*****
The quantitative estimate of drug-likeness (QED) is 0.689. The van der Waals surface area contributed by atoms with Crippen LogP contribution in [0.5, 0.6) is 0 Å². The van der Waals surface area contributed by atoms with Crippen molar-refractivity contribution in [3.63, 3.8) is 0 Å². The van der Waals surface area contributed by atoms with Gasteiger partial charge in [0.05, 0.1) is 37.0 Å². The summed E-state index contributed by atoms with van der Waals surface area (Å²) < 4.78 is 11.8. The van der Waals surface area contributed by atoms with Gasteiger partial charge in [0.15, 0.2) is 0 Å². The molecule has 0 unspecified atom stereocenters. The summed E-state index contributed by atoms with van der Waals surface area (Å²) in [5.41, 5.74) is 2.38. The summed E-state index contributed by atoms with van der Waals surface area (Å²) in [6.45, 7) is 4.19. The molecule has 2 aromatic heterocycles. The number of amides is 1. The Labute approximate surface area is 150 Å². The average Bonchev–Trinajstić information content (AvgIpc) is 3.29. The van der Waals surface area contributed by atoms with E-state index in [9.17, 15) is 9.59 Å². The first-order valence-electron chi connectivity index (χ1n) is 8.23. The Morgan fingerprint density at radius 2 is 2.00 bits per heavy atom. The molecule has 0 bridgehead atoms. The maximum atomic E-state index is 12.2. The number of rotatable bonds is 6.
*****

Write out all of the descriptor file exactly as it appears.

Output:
The quantitative estimate of drug-likeness (QED) is 0.689. The van der Waals surface area contributed by atoms with Crippen LogP contribution in [0.5, 0.6) is 0 Å². The van der Waals surface area contributed by atoms with Crippen molar-refractivity contribution in [3.63, 3.8) is 0 Å². The van der Waals surface area contributed by atoms with Gasteiger partial charge in [0.05, 0.1) is 37.0 Å². The summed E-state index contributed by atoms with van der Waals surface area (Å²) < 4.78 is 11.8. The van der Waals surface area contributed by atoms with Gasteiger partial charge in [0.15, 0.2) is 0 Å². The molecule has 0 unspecified atom stereocenters. The summed E-state index contributed by atoms with van der Waals surface area (Å²) in [5.41, 5.74) is 2.38. The summed E-state index contributed by atoms with van der Waals surface area (Å²) in [6.45, 7) is 4.19. The molecule has 2 aromatic heterocycles. The number of amides is 1. The Labute approximate surface area is 150 Å². The average Bonchev–Trinajstić information content (AvgIpc) is 3.29. The van der Waals surface area contributed by atoms with E-state index in [9.17, 15) is 9.59 Å². The first-order valence-electron chi connectivity index (χ1n) is 8.23. The Morgan fingerprint density at radius 2 is 2.00 bits per heavy atom. The molecule has 0 bridgehead atoms. The maximum atomic E-state index is 12.2. The number of rotatable bonds is 6.